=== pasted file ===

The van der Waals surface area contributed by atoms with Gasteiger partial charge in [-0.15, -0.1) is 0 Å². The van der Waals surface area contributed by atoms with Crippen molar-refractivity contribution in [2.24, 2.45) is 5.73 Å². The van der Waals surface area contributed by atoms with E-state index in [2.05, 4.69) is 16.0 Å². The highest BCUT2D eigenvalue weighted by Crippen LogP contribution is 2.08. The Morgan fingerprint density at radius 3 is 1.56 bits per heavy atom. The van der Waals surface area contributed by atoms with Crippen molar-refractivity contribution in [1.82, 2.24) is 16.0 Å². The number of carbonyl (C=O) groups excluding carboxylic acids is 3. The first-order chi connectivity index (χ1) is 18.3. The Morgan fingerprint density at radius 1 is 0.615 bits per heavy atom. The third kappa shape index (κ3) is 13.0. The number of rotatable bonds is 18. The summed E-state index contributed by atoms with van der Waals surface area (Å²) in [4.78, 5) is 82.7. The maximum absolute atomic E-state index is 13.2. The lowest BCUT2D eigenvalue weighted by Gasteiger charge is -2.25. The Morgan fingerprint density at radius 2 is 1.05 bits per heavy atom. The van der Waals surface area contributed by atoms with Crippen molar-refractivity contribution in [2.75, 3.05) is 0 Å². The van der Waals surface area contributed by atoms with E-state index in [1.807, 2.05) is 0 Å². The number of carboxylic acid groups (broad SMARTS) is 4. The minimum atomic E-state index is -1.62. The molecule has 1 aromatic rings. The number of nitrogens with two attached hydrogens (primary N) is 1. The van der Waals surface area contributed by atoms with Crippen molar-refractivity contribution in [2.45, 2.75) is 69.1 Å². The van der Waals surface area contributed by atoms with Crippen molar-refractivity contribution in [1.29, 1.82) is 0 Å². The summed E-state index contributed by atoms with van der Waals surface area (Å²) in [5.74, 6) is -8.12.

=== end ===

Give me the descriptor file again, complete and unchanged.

The van der Waals surface area contributed by atoms with Gasteiger partial charge in [-0.15, -0.1) is 0 Å². The van der Waals surface area contributed by atoms with Crippen molar-refractivity contribution in [2.24, 2.45) is 5.73 Å². The van der Waals surface area contributed by atoms with E-state index in [2.05, 4.69) is 16.0 Å². The highest BCUT2D eigenvalue weighted by Crippen LogP contribution is 2.08. The Morgan fingerprint density at radius 3 is 1.56 bits per heavy atom. The van der Waals surface area contributed by atoms with Crippen molar-refractivity contribution in [1.82, 2.24) is 16.0 Å². The number of carbonyl (C=O) groups excluding carboxylic acids is 3. The first-order chi connectivity index (χ1) is 18.3. The Morgan fingerprint density at radius 1 is 0.615 bits per heavy atom. The third kappa shape index (κ3) is 13.0. The number of rotatable bonds is 18. The summed E-state index contributed by atoms with van der Waals surface area (Å²) in [4.78, 5) is 82.7. The maximum absolute atomic E-state index is 13.2. The lowest BCUT2D eigenvalue weighted by Gasteiger charge is -2.25. The Morgan fingerprint density at radius 2 is 1.05 bits per heavy atom. The van der Waals surface area contributed by atoms with Crippen molar-refractivity contribution in [2.75, 3.05) is 0 Å². The van der Waals surface area contributed by atoms with E-state index in [1.807, 2.05) is 0 Å². The number of carboxylic acid groups (broad SMARTS) is 4. The minimum atomic E-state index is -1.62. The molecule has 1 aromatic rings. The number of nitrogens with two attached hydrogens (primary N) is 1. The van der Waals surface area contributed by atoms with Crippen molar-refractivity contribution in [2.45, 2.75) is 69.1 Å². The van der Waals surface area contributed by atoms with Crippen molar-refractivity contribution in [1.29, 1.82) is 0 Å². The summed E-state index contributed by atoms with van der Waals surface area (Å²) in [5.74, 6) is -8.12.